Digital ethnography: Understanding people not only in a COVID World
Updated: Nov 17
COVID-19 has thrown the world out of balance and created uncertainty and anxiety. The pandemic has impacted lifestyles, what and where we eat, our modes of transport, and has even caused us to re-assess our values.
Tracking consumer shifts during this time will be especially important, as we will doubtless see the birth of new habits and rituals, especially concerning health and hygiene, albeit not all of them will endure beyond the pandemic. Ethnographic research is essential in garnering consumer insights and to map changes, and it is now more important than ever.
with COVID-19 we will see the birth of new habits and rituals.. ethnography is essential to map these changes
Ethnography during COVID is digital rather than physical. That started out as a necessity, with social distancing making consumers’ home visits unfeasible, but in certain contexts it has given us an even better read of consumers and their lives.
We find that Emerging Market consumers are happy to share their lives and their stories online – and over the past months, we have been working with ethnographic consultants on the use of digital media to shape the techniques and processes we employ in classical ethnography.
A simple way to translate traditional research methodology into a digital environment is to hold video conferences with EM consumers. They can stream through their smartphones using WhatsApp or Instagram, like they would with their friends. With this sort of session, we can follow conversations with the facilitator (bottom right), as well as ask questions, and even get a virtual tour of the house.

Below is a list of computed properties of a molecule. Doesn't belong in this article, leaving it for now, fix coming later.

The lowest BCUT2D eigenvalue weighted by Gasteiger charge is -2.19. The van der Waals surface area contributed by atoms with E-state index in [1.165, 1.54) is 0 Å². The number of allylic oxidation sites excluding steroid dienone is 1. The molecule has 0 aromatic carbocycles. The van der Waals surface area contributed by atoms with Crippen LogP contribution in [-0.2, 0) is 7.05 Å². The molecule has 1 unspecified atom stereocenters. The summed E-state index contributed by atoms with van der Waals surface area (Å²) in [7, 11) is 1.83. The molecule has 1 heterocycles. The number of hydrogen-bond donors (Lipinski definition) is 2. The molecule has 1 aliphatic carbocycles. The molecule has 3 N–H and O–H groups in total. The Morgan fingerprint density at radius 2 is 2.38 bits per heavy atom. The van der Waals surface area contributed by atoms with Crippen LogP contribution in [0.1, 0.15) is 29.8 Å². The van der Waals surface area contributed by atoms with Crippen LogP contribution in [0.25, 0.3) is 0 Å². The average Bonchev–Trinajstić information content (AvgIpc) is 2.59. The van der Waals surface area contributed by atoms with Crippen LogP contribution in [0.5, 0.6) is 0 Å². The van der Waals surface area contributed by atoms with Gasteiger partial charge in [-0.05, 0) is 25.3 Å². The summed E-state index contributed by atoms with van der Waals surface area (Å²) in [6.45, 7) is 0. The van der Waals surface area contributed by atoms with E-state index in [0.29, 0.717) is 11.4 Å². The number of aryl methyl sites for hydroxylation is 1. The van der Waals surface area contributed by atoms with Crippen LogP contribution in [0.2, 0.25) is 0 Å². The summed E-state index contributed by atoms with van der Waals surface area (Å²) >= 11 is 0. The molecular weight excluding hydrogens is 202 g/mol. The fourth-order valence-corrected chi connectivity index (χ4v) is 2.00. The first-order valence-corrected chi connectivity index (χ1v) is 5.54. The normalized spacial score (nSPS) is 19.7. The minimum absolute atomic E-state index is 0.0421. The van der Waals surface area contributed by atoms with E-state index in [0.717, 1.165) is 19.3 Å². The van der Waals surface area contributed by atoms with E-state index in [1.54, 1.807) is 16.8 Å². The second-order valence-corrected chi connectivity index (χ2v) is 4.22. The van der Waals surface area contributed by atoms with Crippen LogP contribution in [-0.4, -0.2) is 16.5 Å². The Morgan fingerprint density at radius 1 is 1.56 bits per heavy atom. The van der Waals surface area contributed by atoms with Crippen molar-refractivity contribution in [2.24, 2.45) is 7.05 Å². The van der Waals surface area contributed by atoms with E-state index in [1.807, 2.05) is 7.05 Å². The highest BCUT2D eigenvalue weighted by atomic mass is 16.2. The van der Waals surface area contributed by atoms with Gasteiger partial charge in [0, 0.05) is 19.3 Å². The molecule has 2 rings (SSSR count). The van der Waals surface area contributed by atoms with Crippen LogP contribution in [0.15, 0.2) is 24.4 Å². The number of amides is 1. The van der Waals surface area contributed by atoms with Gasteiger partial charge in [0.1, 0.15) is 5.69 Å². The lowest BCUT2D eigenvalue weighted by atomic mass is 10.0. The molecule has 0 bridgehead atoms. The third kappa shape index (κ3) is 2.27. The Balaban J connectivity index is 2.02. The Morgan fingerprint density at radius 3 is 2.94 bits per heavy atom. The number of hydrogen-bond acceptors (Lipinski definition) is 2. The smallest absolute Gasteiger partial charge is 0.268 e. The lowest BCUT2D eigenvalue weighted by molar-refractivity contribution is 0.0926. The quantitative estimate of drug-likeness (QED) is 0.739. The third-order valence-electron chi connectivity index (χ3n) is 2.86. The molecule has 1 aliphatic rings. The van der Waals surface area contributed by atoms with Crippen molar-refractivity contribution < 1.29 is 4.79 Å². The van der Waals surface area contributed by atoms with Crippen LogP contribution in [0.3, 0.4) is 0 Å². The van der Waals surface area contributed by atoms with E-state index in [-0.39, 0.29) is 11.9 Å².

New tools allow communication beyond a typical two-hour study of a persons’ life. In recent years, we have been setting up WhatsApp groups with respondents. Communication continues long after the visit, and we still get updates from some respondents three years after our Immersion visits.
Working with Third Eye in India, for example, we’ve explored digital processes that could provide more sustained contact with people, and better context around what’s happening to them during the COVID-19 pandemic. One such technique is to set up a virtual panel on WhatsApp with several respondents. Panel members would, over a period of a week, be asked to complete 2-3 daily assignments, recording it with text, audio or video. Some of the assignments could for example be recording their new disinfection rituals or their new cooking routines, or describing situations where they had specific feelings, such as frustration or anxiety.
This ongoing digital engagement with people we meet on Immersions studies, both real and virtual, creates the ability to capture consumers’ changing habits, live and longitudinally. The online medium allows us to have continuous conversations with them, and makes the engagement more dynamic and interactive.
Digital Ethnography becomes critical in gauging shifting behaviour triggered by something unpredictable like the COVID-19 pandemic.
Digital Ethnography becomes critical in gauging shifting behaviour triggered by something unpredictable like the COVID-19 pandemic. But it’s also useful in a much broader sense. The ability to observe individual consumers longitudinally is something of a holy grail when it comes to understanding how their habits, needs, motivations and emotions, are changing over time.
As investment managers, we want to understand which new habits and rituals, created as coping mechanisms, are going to produce sustainable shifts in consumption patterns, beyond this current period of elevated anxiety.
The views expressed herein do not constitute research, investment advice or trade recommendations and do not necessarily represent the views of Trinetra Investment Management LLP and are subject to revision over time. Trinetra is authorised and regulated by the Financial Conduct Authority in the United Kingdom.